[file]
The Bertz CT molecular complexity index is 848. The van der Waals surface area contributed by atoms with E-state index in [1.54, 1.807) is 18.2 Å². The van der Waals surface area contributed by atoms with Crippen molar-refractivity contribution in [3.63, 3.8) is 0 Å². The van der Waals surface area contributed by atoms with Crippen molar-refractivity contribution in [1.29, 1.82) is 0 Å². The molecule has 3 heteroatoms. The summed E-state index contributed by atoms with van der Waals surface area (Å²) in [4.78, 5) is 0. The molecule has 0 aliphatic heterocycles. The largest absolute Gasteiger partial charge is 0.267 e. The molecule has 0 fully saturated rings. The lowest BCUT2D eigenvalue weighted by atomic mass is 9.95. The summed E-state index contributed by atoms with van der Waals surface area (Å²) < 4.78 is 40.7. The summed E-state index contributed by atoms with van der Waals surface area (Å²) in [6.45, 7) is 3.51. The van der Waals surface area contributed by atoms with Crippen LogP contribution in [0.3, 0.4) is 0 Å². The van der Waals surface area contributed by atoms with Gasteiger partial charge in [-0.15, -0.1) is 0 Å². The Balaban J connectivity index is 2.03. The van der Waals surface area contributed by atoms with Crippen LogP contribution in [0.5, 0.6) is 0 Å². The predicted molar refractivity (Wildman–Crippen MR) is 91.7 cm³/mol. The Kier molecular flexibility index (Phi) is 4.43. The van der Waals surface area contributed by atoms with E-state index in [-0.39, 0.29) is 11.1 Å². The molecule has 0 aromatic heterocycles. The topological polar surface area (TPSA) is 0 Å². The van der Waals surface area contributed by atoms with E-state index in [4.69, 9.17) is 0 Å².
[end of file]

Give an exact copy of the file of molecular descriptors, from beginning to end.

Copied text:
The Bertz CT molecular complexity index is 848. The van der Waals surface area contributed by atoms with E-state index in [1.54, 1.807) is 18.2 Å². The van der Waals surface area contributed by atoms with Crippen molar-refractivity contribution in [3.63, 3.8) is 0 Å². The van der Waals surface area contributed by atoms with Crippen molar-refractivity contribution in [1.29, 1.82) is 0 Å². The molecule has 3 heteroatoms. The summed E-state index contributed by atoms with van der Waals surface area (Å²) in [4.78, 5) is 0. The molecule has 0 aliphatic heterocycles. The largest absolute Gasteiger partial charge is 0.267 e. The molecule has 0 fully saturated rings. The lowest BCUT2D eigenvalue weighted by atomic mass is 9.95. The summed E-state index contributed by atoms with van der Waals surface area (Å²) < 4.78 is 40.7. The summed E-state index contributed by atoms with van der Waals surface area (Å²) in [6.45, 7) is 3.51. The van der Waals surface area contributed by atoms with Crippen LogP contribution in [0.3, 0.4) is 0 Å². The van der Waals surface area contributed by atoms with Gasteiger partial charge in [-0.15, -0.1) is 0 Å². The Balaban J connectivity index is 2.03. The van der Waals surface area contributed by atoms with Crippen LogP contribution in [0.5, 0.6) is 0 Å². The predicted molar refractivity (Wildman–Crippen MR) is 91.7 cm³/mol. The Kier molecular flexibility index (Phi) is 4.43. The van der Waals surface area contributed by atoms with E-state index in [-0.39, 0.29) is 11.1 Å². The molecule has 0 aromatic heterocycles. The topological polar surface area (TPSA) is 0 Å². The van der Waals surface area contributed by atoms with E-state index in [4.69, 9.17) is 0 Å².